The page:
Murder, manipulation, and hurtful lies. Everything an Archer girl holds near and dear to her heart, right? In March, the Upper School put on a thrilling production of the prohibition-era musical, “Chicago.”
One thing about this show that made it a unique theater experience was the pre-show. While walking into the Blackbox to take a seat, the audience was greeted by the entire ensemble scattered around the theater. Some were even offering audience members drinks (non-alcoholic ones of course). Not a single actor broke character for a second. Each girl was fully committed to the person they were playing.
The set was made to look like a 1920’s speakeasy. Rather than using simple backgrounds with monochromatic costumes like the current Broadway revival of “Chicago,” Archer designers chose colorful and fun costumes, not to mention a beautifully constructed set. The word “Chicago” was even written in huge lights on the center stage wall.
The show stayed true to the original songs and did not cut anything out, which was appreciated by theater fans such as myself. Some numbers even cleverly began with the charismatic Master of Ceremonies, played by Lizzy Tartikoff ‘12, introducing the numbers.
Leading Ladies Aby Josephson ‘13 as Velma Kelly and Ellie Beckman ‘12 as Roxie Hart gave show-stopping performances. Both had some great laugh-out-loud comedy moments, and they blew away audience members with their powerful singing voices.
The two had great chemistry as friends and partners in crime; Josephson commented, “We put a lot of heart and soul into the whole process and that’s what I think made it so wonderful–we worked so hard and I think it paid off.”
When asked how her overall experience working on “Chicago” was, Beckman said, “I could not have asked for a better senior show to be in, and to do it with all of my friends with whom I’ve been doing plays and musicals for most of my time at Archer was just the cherry on top.”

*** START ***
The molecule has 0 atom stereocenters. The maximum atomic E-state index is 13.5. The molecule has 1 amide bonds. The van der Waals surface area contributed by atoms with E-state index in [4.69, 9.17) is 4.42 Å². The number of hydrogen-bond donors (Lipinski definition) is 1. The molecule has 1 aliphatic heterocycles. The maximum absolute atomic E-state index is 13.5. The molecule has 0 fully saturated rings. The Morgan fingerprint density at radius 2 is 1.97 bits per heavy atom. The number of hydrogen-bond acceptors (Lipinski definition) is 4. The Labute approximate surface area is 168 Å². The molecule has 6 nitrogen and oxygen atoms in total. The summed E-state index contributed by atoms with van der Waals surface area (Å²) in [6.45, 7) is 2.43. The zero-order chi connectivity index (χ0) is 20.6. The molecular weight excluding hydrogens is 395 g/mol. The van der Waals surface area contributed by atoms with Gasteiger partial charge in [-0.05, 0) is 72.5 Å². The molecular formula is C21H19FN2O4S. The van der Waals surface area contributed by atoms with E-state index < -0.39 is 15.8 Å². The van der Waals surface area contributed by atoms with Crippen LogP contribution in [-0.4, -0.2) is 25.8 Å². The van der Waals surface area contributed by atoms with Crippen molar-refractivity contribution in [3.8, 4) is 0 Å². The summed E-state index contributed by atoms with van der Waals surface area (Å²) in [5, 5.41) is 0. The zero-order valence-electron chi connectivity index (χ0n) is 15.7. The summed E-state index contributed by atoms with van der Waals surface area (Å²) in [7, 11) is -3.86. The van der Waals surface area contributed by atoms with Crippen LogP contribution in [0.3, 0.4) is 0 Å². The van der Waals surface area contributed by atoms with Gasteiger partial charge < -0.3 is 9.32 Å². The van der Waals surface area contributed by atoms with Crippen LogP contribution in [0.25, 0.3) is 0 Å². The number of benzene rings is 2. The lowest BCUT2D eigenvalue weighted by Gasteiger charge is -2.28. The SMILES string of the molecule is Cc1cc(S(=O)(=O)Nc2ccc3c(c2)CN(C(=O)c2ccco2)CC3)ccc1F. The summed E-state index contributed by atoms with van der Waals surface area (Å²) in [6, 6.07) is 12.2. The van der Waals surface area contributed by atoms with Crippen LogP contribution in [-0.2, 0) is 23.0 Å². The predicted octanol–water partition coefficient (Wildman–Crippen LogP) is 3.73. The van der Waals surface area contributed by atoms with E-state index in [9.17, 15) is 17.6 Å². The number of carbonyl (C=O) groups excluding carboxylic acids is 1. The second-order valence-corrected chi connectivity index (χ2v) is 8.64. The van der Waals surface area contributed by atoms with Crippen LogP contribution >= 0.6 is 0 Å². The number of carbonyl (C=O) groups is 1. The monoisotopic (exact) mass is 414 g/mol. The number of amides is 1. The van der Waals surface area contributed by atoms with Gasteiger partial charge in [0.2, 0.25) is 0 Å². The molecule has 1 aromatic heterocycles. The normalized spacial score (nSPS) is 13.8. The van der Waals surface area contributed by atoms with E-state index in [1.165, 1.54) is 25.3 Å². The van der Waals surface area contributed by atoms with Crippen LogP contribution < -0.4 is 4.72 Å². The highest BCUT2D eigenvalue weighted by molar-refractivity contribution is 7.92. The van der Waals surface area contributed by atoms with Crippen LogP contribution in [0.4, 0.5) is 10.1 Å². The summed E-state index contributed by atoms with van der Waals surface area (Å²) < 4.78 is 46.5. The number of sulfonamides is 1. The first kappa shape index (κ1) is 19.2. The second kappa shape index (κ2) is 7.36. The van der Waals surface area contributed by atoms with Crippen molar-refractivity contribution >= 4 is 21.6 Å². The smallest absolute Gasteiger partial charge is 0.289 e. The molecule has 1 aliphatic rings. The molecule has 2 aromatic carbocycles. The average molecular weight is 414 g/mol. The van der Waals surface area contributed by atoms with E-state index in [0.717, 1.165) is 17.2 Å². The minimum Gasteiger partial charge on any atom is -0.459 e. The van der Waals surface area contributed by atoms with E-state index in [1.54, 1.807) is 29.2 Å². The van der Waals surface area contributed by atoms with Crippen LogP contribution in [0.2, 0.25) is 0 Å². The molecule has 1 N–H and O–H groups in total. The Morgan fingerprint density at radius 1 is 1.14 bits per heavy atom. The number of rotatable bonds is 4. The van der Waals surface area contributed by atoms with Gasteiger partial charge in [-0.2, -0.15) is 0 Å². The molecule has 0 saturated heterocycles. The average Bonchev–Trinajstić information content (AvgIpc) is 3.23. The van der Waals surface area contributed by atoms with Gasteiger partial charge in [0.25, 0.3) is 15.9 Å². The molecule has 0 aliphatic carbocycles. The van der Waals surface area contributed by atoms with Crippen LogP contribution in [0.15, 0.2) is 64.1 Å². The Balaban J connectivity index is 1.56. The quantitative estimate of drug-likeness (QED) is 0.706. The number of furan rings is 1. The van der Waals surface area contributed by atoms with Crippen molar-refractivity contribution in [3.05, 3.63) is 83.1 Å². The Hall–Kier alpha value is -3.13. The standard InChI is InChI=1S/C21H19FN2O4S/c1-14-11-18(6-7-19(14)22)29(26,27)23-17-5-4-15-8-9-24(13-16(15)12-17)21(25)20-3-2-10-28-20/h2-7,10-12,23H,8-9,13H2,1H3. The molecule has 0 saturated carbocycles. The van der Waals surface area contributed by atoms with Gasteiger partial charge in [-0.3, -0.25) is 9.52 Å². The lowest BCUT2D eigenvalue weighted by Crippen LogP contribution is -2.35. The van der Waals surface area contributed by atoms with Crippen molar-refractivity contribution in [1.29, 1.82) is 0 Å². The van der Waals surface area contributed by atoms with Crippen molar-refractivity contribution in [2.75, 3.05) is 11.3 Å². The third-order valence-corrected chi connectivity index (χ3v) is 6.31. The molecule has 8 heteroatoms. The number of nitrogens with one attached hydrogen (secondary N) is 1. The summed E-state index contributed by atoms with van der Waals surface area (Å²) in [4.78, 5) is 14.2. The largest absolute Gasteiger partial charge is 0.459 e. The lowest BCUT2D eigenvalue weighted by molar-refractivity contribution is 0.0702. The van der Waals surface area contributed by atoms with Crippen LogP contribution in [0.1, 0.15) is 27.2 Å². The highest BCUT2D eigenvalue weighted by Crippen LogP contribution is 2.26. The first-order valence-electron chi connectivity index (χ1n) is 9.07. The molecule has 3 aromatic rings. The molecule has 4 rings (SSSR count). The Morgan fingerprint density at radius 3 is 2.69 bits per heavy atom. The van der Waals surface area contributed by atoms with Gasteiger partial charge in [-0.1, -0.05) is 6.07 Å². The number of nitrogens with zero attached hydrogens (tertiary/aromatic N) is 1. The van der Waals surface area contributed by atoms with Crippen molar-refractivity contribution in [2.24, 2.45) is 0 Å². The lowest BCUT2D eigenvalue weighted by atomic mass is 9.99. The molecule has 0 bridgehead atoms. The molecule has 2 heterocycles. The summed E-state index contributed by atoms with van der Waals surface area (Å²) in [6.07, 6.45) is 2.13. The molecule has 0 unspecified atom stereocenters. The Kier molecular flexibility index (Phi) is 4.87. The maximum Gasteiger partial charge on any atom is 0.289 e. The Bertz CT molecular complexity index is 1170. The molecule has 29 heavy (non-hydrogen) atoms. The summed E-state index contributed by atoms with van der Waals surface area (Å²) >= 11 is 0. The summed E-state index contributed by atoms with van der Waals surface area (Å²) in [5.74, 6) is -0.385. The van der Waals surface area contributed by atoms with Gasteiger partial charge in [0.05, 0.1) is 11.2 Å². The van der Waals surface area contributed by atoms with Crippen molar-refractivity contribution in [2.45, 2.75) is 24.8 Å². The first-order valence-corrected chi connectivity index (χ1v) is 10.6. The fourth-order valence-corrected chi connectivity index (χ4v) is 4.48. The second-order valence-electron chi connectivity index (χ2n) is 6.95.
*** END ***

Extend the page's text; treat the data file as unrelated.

Other actors that gave memorable performances were Samantha Rosenwald ‘12 as the sly Billy Flynn, Grace Fetterman ‘12 as shy Amos Hart, and Sarah Eshaghian ‘12 as the hilarious Matron Mama Morton. Each one of them definitely put their best foot forward and made the audience smile whenever they were onstage.
Personally, one of my favorite numbers was “The Cell Block Tango.” It managed to be fun, entertaining, and slightly frightening as the audience heard the stories of how various female criminals killed their husbands. Cell Block Tango girls Laina Chin ‘12, Kathleen Kelso ‘14, Carolyn Zaccaro ‘14, Cece McLennan ‘15, and Alexandria Choe ‘13 gave dramatic and solid performances.
The ensemble members consisted of Nastaya Popov ‘13, Catherine Bergin ‘13, Mica Burton ‘12, Cora Cull ‘12, Benina Stern ‘12, Sophia Pendleton ‘12, Elizabeth O’Donnell ‘12, Olivia Bagg ‘15, and Chace Beech ‘12. Each contributed to the show’s brilliance. All were strong dancers and had beautiful, harmonic voices.
The choreography was dynamic and thoroughly entertaining. But by the looks of it, it was anything but easy. Josephson explained how she and Beckman would spend “a lot of time after-school, during frees, even during winter break, practicing [their] dances non-stop.”
Reed Farley, choreographer, did an excellent job of creating complex dance pieces that were flawlessly performed by the entire cast.
Director Tracy Poverstein and Assistant Director Emma Pauly ‘12 exceeded all expectations. This was one of the liveliest and most beautifully paced productions Archer has ever done. They made our small stage feel like Carnage Hall with their seamless handling of each scene.
This top-notch, professional production was truly a pleasure to watch. If you didn’t get the chance to see the show, boy did you miss out on something special. Who cares if it’s a few months late? If you’re in the hallways and you see someone from the cast or crew, take a second and congratulate them on their hard work.